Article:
Reflections of a climate change candidate
By Guest Columnist MANDY MAHONEY. U.S. program director of the Regulatory Assistance Project
The South has long been defined by its heat and humidity, so much so that bragging about the heat has even become something of a punch line in certain circles. Yet heat will be perhaps the most significant threat to the health and well-being of Southern communities in the coming decades. As the global climate warms, extreme heat is growing more common in the South, and that is putting low-income people and communities of color at the highest risk of heat-related illness and even death.
Since my days as the City of Atlanta’s first sustainability director, I have been dedicated to helping our community face climate change. Last year, I ran for Atlanta’s District 5 City Council seat on a climate-change platform. I was motivated to run by wanting to address the underlying drivers of our biggest challenges that are also climate change problems. The No. 1 item on that list for me: affordable housing.
I knocked on doors six days a week from July through the runoff in early December. It gave me the opportunity to hear what was in the hearts of our community. Atlantans want real solutions to affordable housing, helping seniors age in place, public safety and climate change.
Yes, the majority of people I met wanted to talk about climate change. They expressed feelings of fear, uncertainty and the inability to do anything to address it. They know climate change is real, causing harm to our world and threatening the future of their children and grandchildren. They were curious as to how climate change is going to impact their specific neighborhood and our city. They also felt that we cannot do anything at the local level, but that rather this is an issue that “they” have to address in Washington.
These feelings and questions opened the door to exploring how climate change is real in their lives today. We intuitively know the climate is changing around us. Residents are aware that the summers feel hotter, more humid and longer and that major storms are more frequent and severe. They experience their streets, parks, and yards being flooded more often. Even residents who live in modern, more energy-efficient housing know that they are having to run their air conditioning longer and their energy bills are higher. And residents who live in older homes in need of some TLC know that air leaks are causing cooled air to escape and humidity to get in. It can be a miserable experience to be at home on a hot day when the window AC unit simply cannot keep up. More rain and humidity bring another risk to these households: mold and mildew, which can cause asthma and other illnesses.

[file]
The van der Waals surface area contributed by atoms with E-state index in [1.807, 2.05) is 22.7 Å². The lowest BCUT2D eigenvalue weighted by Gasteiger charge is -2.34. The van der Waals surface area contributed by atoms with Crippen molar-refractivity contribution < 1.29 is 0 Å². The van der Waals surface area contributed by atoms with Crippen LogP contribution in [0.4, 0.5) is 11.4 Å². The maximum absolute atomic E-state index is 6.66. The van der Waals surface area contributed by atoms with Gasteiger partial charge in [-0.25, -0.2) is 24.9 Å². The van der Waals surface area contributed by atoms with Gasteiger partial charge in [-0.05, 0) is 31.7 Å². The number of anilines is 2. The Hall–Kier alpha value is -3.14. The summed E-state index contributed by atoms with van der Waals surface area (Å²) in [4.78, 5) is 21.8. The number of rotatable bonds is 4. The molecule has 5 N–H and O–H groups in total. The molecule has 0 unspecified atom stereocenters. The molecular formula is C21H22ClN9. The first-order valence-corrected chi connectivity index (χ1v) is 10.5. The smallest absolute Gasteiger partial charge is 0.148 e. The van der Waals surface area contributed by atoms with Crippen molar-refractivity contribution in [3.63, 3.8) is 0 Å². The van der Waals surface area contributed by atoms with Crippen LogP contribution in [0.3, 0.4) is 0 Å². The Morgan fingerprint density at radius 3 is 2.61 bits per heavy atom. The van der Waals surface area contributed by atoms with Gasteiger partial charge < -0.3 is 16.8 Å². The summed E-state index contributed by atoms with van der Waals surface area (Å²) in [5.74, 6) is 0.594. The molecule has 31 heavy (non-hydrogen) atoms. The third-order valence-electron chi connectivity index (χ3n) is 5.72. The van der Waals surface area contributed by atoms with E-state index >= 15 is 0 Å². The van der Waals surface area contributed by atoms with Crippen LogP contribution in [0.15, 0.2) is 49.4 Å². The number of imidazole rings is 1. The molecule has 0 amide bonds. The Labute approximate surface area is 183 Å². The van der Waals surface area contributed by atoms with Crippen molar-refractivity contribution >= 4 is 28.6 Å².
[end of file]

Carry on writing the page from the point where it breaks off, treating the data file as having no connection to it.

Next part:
When we talk about Atlanta’s affordable housing crisis, we focus on building new affordable housing – but we pay very little attention to preserving existing affordable housing. This is a “both and” problem. The Atlanta Regional Commission released a report March 2 that found that “Metro Atlanta lost nearly 60,000 housing units renting for less than $1,250 per month over just a five-year span before the pandemic hit.” This study reinforces that we cannot build our way out of this problem. We must preserve existing affordable housing, and to do that we must invest in making this housing stock livable and healthy.
We have failed to face the reason for the substandard level of existing affordable housing: Historic racist policy, namely the segregation of neighborhoods through redlining and other racist housing policies in the late 19th and 20th centuries. Today, residents of formerly redlined areas are more likely to face higher temperatures in their neighborhoods relative to other areas of a city. Segregated neighborhoods often had limited access to green space and were more likely to have concentrations of roadways and large buildings, which tend to radiate heat and prevent neighborhoods from cooling during the evening.